The document, which was published online May 15 in , reviews adaptations to the inpatient and outpatient settings and addresses the need to develop protocols for the allocation of scarce medical resources. The guidance is the product of a joint committee of the AAN, the American Neurological Association, the Child Neurology Society, and the Neurocritical Care Society Ethics Committee.
“Now is one of the most challenging times of our careers as neurologists,” said
The role of telehealth
The authors recommended that ordinary appointments be held using telehealth, which, they say, already has become part of patient care. Telehealth enables neurologists to continue providing care while reducing the risk of exposure to and spread of SARS-CoV-2. The disadvantages of telehealth are that it limits physical examinations and behavioral health examinations, the authors acknowledged. “Each clinician should decide, in concert with his or her patient, if an in-person evaluation warrants the risk of an encounter,” according to the guidance.
Neurologists also should advise their patients that their neurologic condition could affect their relative risk of hospitalization and death resulting from COVID-19. Patients with multiple sclerosis or myasthenia gravis, for example, may be receiving corticosteroids or immunomodulatory therapies that make them more vulnerable to COVID-19 infection. “Even if desired services are available, neurologists and their patients ought to consider whether their care plans can safely be delayed in order to mitigate risk,” wrote the authors. Neurologists must try to maintain the customary standard of care, however, for patients with neurologic disease severe enough to warrant hospitalization, such as stroke or epilepsy.
The potential need for triage
Resources such as ventilators and ICU beds are limited, and health care facilities have had to triage them during the pandemic. Patients with a neurologic disease that decreases their likelihood of survival from a respiratory illness may not be offered these resources. Neurologists should discuss with patients and decision makers the ways in which reduced resources might affect patient care. Neurologists must “be aware of the burden of disease in their local community and how healthcare leaders plan on coping with a surge,” according to the guidance.
Advance directives, which should be a standard part of clinical care, take on increased importance during the pandemic. Patients who have not completed advance care planning documents should be encouraged to do so, according to the authors. These documents include patients’ preferences for “do not attempt resuscitation” status. Nevertheless, “we must assure patients with chronic illness that diminished resources in this healthcare crisis will not restrict their access to comfort and palliative care,” the document states.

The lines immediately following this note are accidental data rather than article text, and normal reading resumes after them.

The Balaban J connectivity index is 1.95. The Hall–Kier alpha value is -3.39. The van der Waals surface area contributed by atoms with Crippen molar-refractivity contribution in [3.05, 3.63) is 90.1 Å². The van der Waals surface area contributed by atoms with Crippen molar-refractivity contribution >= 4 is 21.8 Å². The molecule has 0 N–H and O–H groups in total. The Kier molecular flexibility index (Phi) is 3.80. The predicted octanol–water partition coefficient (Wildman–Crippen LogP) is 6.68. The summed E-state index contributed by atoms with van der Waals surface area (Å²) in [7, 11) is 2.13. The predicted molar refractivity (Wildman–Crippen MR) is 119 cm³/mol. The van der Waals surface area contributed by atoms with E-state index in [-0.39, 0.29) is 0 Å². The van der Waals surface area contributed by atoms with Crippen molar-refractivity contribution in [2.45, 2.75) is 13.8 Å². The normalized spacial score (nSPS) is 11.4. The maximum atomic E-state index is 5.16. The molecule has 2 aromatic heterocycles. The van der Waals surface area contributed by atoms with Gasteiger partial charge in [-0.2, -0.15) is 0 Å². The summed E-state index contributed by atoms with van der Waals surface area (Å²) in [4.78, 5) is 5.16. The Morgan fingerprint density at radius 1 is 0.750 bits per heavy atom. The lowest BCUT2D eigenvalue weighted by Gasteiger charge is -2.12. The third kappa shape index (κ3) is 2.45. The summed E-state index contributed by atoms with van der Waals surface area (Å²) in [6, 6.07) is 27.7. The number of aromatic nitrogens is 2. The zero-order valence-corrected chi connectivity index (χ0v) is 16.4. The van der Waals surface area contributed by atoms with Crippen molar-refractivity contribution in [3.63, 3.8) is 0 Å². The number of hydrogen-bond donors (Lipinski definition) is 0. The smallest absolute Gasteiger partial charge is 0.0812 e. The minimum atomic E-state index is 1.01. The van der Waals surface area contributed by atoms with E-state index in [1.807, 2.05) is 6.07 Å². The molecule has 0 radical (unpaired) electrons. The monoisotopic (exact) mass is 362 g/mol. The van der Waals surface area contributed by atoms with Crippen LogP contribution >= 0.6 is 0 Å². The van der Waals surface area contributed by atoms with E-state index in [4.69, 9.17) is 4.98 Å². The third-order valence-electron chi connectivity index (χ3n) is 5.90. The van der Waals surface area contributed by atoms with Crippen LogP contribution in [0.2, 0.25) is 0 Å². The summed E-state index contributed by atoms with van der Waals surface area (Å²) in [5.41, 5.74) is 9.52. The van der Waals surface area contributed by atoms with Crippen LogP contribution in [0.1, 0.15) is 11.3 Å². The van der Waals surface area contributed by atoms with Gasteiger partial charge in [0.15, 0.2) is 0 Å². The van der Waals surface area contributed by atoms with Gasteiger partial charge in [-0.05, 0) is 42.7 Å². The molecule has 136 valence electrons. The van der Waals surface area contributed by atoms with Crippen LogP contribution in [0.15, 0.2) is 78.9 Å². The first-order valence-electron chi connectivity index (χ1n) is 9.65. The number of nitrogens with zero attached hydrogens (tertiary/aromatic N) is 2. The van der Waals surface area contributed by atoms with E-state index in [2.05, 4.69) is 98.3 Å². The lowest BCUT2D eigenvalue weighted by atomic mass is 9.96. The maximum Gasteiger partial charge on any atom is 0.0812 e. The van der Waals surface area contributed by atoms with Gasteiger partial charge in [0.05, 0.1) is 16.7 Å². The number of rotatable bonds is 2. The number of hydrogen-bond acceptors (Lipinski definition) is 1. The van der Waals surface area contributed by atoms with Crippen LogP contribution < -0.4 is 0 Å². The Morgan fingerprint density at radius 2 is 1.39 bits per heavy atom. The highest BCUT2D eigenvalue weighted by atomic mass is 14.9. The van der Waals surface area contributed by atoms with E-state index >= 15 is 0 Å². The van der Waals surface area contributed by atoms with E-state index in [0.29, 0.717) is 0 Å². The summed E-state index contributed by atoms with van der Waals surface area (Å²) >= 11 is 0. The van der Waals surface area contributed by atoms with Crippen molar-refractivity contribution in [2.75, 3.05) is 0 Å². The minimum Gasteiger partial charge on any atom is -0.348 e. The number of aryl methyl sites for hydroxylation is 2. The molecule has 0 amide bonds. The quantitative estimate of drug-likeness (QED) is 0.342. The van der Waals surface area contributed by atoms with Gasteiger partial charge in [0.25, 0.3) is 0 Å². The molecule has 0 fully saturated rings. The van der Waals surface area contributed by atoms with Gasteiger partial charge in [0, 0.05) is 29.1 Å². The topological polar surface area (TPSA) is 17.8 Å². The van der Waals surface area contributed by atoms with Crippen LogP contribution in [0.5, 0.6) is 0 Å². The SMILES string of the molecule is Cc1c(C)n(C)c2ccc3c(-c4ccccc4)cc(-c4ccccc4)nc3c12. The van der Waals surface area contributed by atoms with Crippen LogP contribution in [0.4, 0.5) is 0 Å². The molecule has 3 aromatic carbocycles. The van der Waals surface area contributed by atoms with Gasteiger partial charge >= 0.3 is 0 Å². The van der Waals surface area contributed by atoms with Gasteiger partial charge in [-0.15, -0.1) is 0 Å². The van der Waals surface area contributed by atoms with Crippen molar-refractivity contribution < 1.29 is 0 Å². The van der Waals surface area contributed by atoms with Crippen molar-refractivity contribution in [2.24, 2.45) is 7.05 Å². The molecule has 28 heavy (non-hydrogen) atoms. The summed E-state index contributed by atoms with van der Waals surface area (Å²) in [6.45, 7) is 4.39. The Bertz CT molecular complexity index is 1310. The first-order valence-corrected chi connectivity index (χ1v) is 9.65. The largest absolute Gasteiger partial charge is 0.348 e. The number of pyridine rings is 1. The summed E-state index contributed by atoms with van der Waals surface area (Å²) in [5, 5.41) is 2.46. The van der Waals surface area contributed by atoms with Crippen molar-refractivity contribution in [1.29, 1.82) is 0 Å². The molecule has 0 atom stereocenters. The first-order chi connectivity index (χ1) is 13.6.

Scarce resource allocation protocols
In the event that a surge in patients overwhelms a hospital’s contingencies and forces it to operate in crisis mode, it should have a scarce resource allocation protocol in place.
“This will surely be the most challenging aspect of patient care during this pandemic public health emergency,” wrote the authors. To ensure transparency and to mitigate the emotional effect of these decisions on patients and clinicians, scarce resource allocation protocols should be developed by teams that include intensivists, clinical ethicists, and nursing representatives who are not directly involved in the care of the critically ill patients. The goal of these protocols is to maximize the number of lives saved. They generally include an initial patient assessment followed by regular reevaluations to determine whether patients using scarce resources are benefiting less than other patients who need the same resources. The protocols should consider not only patients with COVID-19 infection, but also patients with stroke, traumatic injury, influenza, and heart failure who may need the same resources. Race, gender, ethnicity, socioeconomics, and perceived social worth should not influence care decisions, according to the guidance. Validated mortality prediction scales, such as the Glasgow Outcome Scale, can contribute to care decisions. Obtaining community input into these protocols will ensure trust in the health care system.
“If the situation necessitates hard decisions, we need to be fair, objective, transparent, and adamantly preserve our professional integrity,” wrote the authors. “Through it all, we owe it to our patients and families, as well as ourselves, to maintain our own health and wellness.”
The guidance was developed without funding, and the authors reported no relevant disclosures.
SOURCE: Rubin MA et al. Neurology. 2020 May 15. .